“Personality” refers to how a person functions in life, including all the ways he or she perceives things and behaves. For more on personality in general, see the first post in this category entitled “Personality 101”
People with histrionic personalities have high anxiety, high energy, and high reactivity and they are attracted to situations that entail personal drama and risk. They may be so addicted to excitement that they live their lives going from crisis to crisis, and their high anxiety and reactivity may lead others to view their emotionality as exaggerated or superficial.
People who are temperamentally disposed to developing this personality may have powerful appetites, crave love, attention, and closeness. They generally seek stimulation but are also easily overwhelmed by stimulation. People with histrionic personalities are oftentimes described as impressionistic, vague, easily suggestible, and easily overwhelmed.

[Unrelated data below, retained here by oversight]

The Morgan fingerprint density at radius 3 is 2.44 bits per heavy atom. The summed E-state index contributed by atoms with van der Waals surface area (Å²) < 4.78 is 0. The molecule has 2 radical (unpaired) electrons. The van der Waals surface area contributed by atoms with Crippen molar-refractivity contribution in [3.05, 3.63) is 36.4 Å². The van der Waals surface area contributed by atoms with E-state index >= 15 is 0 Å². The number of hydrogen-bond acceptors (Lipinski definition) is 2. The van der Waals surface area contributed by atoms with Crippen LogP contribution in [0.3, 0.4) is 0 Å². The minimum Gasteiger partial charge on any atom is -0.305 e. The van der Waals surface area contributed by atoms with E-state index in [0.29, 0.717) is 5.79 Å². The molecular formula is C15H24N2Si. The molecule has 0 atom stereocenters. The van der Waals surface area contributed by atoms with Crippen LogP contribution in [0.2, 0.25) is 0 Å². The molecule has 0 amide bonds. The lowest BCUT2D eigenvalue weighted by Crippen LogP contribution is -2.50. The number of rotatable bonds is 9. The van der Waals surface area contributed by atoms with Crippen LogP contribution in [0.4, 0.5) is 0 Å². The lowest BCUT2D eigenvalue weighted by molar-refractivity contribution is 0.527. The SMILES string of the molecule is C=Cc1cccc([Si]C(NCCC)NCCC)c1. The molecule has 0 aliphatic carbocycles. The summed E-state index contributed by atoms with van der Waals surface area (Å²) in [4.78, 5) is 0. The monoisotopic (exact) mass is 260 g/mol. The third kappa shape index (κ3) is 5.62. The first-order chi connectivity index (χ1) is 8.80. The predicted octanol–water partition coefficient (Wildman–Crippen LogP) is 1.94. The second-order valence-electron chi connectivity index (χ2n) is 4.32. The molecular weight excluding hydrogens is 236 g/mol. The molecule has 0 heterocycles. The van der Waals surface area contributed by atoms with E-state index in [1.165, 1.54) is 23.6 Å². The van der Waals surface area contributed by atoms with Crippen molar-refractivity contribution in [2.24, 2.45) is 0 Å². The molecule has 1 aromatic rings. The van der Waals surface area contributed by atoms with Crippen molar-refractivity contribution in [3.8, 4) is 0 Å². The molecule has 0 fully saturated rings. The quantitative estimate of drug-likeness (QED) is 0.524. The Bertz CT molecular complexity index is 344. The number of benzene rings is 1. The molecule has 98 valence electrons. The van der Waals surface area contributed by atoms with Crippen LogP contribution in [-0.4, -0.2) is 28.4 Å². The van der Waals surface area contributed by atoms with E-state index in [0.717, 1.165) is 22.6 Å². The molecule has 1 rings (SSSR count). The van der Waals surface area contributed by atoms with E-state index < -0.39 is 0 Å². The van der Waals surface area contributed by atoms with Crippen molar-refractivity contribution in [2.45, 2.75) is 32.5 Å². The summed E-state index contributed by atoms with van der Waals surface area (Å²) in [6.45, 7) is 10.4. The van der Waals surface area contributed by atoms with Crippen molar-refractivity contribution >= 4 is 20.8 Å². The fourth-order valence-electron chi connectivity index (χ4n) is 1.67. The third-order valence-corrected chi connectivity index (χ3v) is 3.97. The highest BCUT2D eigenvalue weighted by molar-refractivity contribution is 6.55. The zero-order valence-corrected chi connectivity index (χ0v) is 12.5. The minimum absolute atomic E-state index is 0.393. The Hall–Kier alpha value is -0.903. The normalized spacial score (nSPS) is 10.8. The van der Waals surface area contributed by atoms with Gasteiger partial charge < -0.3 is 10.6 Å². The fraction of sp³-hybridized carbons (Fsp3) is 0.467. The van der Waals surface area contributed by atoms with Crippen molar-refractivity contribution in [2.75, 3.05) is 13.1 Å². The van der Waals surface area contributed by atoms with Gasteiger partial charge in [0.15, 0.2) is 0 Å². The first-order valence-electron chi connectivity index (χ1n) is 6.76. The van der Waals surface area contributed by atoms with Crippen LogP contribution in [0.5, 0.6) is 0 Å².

People with histrionic personalities perceive themselves as small and fearful in a world dominated by powerful others. Though some of their behaviors may at times seem manipulative, such behaviors are aimed at creating some feeling of security in a world that appears frightening and large.
The primary coping/defensive mechanisms of people with histrionic personalities are repression, sexualization, dissociation, and regression. In connection with this latter defense, when feeling insecure, people with histrionic personalities may become helpless and childlike or become clingy and whiny. People with histrionic personalities also tend to act out in counter phobic ways, for example: behave seductively when they fear a sexual encounter; make themselves the center of attention when they feel inferior; or provoke authority figures when they are intimidated by their power.
Much of the content for the above was derived from passages of Nancy McWilliams’ book Psychoanalytic Diagnosis: Understanding Personality Structure in Clinical Process.